Little Boy is a limited released faith based film, set in World War II. It’s the war seen though the eyes of a 7-year-old. While the premise has promise, sticky sentimentality and on the nose messages about tolerance turned it into a failed effort.
We start out by meeting Pepper (Jakob Salvati), a wide-eyed 7-year-old boy desperate for his father (Michael Rapaport) to return home from the war in the Pacific. Pepper is the subject of bullying at school and despair at home. This all sets up a pretty bleak picture. Add in an older Japanese man named Hashimoto (Cary-Hiroyuki Tagawa), who is treated with suspicion and is shunned by the residents of the small California town this is set in, and you have the perfect recipe for a movie with a message.
Unfortunately, problems abound. The movie seemed to be afraid to ‘go there’ with its overall theme. Instead, it sands away the rough edges in order to give a pat, simplistic view of fear during war time. As a result, it doesn’t come across as realistic. Everyone is one dimensional, from Emily Watson playing Pepper’s saintly mother, to Hashimoto playing the patient, benevolent old man.
Right now is a great time to tackle an issue like this. After all, the fear and racism most Japanese American’s dealt with during World War II is similar to the fear and racism Muslims in America are dealing with now. It’s a complex issue, which has many layers that need to be examined.
This film takes that complex issue and turns in into a simple “everyone should be nice to everyone, all the time.” While a sticky sweet theory, it doesn’t work so well in practice. What about racial profiling? What about sleeper cells, extremism and Guantanamo Bay? After all, there were Guantanamo Bay’s all over America during World War II. They were called Japanese Internment camps. None of this is portrayed in the film. Instead, everyone is one dimensional. No one really has a good motivation. They’re either a tolerant saint or a one dimensional bigot.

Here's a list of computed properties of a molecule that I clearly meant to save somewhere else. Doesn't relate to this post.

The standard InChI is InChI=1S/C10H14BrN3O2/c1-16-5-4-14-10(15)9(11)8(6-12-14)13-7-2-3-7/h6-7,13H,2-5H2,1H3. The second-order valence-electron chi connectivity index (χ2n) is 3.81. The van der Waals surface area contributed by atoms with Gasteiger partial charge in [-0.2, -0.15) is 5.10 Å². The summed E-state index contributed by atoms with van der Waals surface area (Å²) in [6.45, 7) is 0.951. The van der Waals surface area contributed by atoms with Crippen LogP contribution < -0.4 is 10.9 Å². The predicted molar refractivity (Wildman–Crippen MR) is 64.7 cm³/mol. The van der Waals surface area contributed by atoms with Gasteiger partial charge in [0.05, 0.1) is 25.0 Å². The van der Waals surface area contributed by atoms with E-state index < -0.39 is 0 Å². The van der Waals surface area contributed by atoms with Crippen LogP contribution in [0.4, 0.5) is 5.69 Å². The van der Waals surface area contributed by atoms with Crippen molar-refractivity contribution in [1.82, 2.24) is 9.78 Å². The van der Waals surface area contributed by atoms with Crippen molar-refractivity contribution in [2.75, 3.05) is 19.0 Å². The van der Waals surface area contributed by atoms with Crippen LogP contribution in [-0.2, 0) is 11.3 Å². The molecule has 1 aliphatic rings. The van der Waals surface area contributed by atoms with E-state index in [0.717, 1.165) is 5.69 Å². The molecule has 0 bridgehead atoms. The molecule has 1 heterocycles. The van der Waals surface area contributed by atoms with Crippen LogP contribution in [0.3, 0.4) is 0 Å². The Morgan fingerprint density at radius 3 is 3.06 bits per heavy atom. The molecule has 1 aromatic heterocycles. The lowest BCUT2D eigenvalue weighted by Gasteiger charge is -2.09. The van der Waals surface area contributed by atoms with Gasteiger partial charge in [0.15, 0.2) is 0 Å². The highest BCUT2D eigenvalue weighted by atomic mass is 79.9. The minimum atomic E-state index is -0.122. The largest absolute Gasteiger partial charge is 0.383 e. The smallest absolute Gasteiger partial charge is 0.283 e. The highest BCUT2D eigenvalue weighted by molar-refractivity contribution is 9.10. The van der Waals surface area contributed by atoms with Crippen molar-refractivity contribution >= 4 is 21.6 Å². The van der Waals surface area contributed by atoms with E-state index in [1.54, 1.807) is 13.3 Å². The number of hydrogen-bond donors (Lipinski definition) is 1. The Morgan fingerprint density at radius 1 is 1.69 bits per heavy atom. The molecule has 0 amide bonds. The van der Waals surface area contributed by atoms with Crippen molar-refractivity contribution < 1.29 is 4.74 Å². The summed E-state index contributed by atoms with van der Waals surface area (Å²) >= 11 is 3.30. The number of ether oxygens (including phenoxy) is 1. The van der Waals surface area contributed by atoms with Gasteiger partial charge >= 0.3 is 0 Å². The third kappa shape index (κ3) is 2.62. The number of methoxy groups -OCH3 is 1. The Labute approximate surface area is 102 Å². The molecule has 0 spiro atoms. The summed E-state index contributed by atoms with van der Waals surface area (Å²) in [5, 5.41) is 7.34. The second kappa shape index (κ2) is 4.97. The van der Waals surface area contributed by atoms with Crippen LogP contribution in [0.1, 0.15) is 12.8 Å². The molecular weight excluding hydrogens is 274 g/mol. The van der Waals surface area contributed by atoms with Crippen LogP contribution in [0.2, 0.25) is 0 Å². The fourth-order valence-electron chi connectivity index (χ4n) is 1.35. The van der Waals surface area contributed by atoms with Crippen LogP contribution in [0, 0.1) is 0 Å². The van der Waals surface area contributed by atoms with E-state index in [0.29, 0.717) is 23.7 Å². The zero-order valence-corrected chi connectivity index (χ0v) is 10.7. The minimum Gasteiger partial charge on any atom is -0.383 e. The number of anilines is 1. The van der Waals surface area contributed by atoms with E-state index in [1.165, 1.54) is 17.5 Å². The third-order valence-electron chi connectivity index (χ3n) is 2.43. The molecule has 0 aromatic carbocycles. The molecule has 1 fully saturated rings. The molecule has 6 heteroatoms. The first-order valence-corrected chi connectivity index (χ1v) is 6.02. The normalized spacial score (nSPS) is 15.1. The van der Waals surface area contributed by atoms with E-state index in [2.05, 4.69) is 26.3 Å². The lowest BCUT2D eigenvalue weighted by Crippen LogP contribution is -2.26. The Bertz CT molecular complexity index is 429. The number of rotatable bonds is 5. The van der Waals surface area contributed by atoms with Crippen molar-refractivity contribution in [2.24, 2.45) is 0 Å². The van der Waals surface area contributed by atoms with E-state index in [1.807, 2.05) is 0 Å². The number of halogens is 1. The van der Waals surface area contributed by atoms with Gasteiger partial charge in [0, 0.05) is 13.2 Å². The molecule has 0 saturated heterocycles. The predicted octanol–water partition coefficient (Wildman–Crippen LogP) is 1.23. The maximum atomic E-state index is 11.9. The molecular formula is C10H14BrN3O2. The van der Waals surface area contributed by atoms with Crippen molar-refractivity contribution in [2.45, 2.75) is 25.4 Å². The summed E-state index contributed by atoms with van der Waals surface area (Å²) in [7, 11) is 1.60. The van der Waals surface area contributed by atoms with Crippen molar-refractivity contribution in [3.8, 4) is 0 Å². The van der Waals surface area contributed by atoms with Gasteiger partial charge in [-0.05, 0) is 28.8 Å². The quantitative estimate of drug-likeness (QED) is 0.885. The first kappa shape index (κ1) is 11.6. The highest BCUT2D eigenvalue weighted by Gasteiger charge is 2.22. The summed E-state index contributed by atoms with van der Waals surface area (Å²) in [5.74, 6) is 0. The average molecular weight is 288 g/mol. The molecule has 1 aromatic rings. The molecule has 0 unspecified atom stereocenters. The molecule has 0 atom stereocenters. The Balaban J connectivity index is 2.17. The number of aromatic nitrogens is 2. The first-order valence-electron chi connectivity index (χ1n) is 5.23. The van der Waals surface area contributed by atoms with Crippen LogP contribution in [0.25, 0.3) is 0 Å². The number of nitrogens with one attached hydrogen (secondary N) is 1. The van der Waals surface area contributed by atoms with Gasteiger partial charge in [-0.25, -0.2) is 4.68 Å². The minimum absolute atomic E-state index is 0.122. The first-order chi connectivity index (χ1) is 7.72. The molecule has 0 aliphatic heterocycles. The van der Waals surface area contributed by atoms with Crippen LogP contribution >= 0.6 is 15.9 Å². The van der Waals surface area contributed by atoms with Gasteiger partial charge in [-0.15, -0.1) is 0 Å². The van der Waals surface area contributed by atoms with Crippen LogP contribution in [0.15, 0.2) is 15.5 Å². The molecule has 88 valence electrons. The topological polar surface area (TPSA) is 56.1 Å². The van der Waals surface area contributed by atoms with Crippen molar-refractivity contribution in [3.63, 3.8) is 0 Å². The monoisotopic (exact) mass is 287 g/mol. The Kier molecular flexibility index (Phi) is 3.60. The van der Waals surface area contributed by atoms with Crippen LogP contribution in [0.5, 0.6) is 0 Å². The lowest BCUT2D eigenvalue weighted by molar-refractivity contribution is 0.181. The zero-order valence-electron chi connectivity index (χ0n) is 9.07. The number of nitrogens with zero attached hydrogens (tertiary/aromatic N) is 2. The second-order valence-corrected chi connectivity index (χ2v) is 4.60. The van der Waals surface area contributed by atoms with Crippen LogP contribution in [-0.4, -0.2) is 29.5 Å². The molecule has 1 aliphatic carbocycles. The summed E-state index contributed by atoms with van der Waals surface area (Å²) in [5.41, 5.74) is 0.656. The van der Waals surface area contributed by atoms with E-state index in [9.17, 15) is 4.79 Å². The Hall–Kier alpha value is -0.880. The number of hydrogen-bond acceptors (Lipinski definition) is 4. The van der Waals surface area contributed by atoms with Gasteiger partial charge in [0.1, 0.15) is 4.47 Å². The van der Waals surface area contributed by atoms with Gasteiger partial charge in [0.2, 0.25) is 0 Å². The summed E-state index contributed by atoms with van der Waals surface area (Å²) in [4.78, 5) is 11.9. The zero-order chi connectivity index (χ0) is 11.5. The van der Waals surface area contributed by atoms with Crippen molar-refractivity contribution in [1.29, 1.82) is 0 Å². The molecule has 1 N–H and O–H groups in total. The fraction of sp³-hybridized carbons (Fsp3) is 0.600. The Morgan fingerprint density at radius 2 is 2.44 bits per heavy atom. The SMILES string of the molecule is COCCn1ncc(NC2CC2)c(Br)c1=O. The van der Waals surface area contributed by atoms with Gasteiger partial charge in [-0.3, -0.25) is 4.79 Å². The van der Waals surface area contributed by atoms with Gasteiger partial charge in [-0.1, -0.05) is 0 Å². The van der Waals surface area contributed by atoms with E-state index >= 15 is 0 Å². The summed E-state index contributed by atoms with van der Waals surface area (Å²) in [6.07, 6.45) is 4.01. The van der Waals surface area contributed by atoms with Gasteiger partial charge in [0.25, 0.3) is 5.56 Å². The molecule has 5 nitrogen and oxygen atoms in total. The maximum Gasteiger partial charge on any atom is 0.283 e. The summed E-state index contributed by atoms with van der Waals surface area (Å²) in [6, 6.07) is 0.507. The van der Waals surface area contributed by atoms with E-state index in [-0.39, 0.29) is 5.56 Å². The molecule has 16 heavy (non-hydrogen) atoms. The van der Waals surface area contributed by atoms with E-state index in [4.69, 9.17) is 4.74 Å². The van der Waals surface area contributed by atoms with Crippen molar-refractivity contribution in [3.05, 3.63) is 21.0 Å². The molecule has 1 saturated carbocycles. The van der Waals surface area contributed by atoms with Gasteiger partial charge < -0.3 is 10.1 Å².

The unfortunate part of this is that it could have had a strong story line. One strong part of this film is the Seven Corporal Works of Mercy. I remember those from being brought up Roman Catholic and know they can make a strong storyline in and of themselves. It’s too bad that the writers seemed afraid to give the movie any edge. It sees things in black and white. People are either good or bad. That doesn’t work when you’re tying in a religious lesson. Instead, it just comes off as an overly long Sunday school lesson.
Also, in a movie that seems kind of ‘holier than thou’ the fact that the townspeople rejoice at the bombing of Hiroshima doesn’t ring true as godly. While casualties are a part of war, I think the deaths of 166,000 civilians should be treated with a bit more sensitivity, rather than proof that god exists.
WE GAVE IT: 2.5 Stars